The iMessage chat platform is one of Apple’s best ways to make you think twice about buying another company’s devices. But if the iPhone maker ever shifted its strategy, Microsoft’s CEO says his company would “welcome” it onto Windows 11.
In a video interview with the Wall Street Journal, CEO Satya Nadella listed iMessage as one example of an Apple feature Microsoft would gladly invite onto the Windows platform.
“Anything that Apple wants to do with Windows – whether it’s iTunes or iMessage or what have you – we would welcome that,” said the Microsoft chief executive.
The comment was part of a broader push by Microsoft to rebrand Windows as the most open of all digital platforms. Windows 11 will run Android apps installed through the Amazon App Store. You could even view Microsoft’s shifting of the Start Menu to the center of the taskbar as a metaphor for its desire for Windows to serve as a neutral middle path between Google’s and Apple’s competing ecosystems.
“Overall, we want to make sure our software runs great on Apple devices,” continued Nadella. “Windows works well with any software from anyone, whether it’s Google or Apple or Adobe or anyone.”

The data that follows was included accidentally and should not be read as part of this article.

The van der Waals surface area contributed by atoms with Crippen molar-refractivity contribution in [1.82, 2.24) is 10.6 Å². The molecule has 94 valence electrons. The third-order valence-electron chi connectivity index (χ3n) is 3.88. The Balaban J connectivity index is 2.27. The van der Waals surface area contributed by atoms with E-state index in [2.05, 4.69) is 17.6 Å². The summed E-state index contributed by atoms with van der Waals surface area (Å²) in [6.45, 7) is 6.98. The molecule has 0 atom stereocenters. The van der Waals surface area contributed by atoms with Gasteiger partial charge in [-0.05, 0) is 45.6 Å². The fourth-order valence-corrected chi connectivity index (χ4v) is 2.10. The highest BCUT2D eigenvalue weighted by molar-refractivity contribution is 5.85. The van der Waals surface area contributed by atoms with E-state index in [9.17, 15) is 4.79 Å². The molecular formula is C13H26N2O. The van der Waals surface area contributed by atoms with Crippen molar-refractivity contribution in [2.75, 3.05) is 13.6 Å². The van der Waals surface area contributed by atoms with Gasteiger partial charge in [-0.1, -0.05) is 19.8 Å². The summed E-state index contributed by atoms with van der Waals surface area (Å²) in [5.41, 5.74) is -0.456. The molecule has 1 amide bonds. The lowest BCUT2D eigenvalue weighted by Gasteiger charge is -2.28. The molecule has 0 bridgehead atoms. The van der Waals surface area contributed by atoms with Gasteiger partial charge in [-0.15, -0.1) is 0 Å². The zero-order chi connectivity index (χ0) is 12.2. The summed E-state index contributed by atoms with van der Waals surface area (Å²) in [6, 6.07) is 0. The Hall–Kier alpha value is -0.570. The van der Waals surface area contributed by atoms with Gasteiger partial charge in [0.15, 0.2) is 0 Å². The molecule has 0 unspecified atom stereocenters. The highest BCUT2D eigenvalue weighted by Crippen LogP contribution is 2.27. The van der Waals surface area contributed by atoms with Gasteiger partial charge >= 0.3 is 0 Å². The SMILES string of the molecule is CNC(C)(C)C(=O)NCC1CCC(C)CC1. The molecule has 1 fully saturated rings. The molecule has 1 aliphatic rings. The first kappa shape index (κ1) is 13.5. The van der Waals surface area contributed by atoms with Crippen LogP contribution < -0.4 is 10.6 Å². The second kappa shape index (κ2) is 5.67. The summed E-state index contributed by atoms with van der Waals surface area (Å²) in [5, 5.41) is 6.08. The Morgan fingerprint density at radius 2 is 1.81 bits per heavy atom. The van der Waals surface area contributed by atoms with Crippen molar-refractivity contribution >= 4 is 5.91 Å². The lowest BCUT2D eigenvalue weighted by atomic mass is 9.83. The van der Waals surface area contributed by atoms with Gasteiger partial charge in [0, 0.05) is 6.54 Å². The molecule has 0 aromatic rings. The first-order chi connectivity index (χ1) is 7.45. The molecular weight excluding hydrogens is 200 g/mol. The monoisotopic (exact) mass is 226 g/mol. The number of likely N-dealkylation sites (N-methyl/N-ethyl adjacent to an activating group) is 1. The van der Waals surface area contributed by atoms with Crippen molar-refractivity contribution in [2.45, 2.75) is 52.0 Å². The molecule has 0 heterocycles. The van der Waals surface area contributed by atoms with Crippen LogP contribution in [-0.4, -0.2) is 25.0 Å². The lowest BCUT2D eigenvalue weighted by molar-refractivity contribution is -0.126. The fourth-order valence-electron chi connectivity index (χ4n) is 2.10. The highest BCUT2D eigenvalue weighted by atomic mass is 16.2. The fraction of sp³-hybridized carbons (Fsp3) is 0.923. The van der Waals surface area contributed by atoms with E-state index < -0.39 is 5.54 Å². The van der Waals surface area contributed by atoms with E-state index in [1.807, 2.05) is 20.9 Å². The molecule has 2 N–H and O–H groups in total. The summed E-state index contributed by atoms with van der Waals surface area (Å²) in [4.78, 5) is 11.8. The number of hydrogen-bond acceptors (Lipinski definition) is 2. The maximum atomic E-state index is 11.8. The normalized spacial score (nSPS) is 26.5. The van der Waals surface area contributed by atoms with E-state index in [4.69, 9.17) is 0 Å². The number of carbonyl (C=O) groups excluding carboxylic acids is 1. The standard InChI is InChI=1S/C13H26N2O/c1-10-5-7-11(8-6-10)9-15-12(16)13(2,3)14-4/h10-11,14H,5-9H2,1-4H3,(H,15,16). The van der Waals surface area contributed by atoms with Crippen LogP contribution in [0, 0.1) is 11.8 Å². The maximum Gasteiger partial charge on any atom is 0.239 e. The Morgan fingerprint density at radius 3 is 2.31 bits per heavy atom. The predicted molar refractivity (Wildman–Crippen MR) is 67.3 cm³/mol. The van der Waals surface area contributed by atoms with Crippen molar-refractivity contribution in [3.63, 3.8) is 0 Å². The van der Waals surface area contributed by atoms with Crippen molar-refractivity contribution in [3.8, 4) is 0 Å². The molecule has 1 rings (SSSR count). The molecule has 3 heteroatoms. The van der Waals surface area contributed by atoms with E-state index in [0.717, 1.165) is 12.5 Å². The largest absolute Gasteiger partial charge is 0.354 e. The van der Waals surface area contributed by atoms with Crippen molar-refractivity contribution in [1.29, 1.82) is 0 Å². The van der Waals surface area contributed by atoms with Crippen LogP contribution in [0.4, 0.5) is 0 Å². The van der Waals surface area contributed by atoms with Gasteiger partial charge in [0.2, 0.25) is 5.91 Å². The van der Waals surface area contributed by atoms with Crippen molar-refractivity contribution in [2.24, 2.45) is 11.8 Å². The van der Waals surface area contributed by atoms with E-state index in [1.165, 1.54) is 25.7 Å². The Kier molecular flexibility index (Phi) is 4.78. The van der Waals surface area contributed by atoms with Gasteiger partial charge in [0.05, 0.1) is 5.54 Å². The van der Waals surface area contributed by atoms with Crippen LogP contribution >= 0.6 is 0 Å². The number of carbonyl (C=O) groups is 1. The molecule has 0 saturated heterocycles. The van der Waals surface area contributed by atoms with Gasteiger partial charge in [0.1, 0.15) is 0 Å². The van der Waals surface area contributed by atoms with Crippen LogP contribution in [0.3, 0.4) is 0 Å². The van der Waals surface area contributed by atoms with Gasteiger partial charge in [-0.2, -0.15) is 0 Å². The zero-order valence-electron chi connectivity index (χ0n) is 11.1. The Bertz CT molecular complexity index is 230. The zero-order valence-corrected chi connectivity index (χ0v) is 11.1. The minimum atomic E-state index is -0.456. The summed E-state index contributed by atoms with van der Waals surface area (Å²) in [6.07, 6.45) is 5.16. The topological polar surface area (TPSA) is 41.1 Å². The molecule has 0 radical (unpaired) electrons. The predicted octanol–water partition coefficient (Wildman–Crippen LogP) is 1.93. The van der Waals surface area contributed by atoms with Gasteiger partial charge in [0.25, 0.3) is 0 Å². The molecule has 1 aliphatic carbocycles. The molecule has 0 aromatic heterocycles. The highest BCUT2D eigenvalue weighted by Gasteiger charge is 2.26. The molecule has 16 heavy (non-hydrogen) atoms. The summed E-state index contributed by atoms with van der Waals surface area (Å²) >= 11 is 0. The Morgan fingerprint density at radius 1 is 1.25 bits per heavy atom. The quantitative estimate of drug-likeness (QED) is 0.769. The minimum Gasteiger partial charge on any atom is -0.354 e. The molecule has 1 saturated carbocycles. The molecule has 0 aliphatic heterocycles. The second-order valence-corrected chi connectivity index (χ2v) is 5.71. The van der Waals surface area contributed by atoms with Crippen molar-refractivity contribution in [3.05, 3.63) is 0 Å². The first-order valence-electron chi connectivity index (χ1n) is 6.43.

While that might make for good branding for the upcoming Windows 11, which begins rolling out later in 2021, Nadella has to know the odds of Apple accepting his invitation are low.
The popular iMessage provides beautiful blue chat bubbles, stickers, and an increasingly deep array of chat features that help lock its customers into its walled garden. It even has its own App Store.
But iMessage is only available on iPhone, iPad, Apple Watch, and Mac. Apart from complicated hacks that require using a Mac as a server, there’s no simple way to use iMessage on Windows or Android. Switch platforms, and you become a dreaded green bubble on your Apple-owning friends’ devices.
In a 2016 email thread revealed in the Apple-versus-Epic Games trial, Apple executive Phil Schiller confirmed the strategy. In response to an Apple employee who commented that “the #1 most difficult [reason] to leave the Apple universe app is iMessage . . . iMessage amounts to serious lock-in,” Schiller replied: “Moving iMessage to Android will hurt us more than help us, this email illustrates why.”
While that email referred to Android and not Windows, it wouldn’t necessarily be an enormous leap to assume the same line of thinking would apply to Microsoft’s platform, which competes with Macs.
Barring a dramatic change in strategy – perhaps in response to government antitrust threats – you shouldn’t hold your breath for iMessage to come to Windows or Android anytime soon. But if Apple changes its mind, Microsoft apparently wouldn’t hesitate to roll out the red carpet.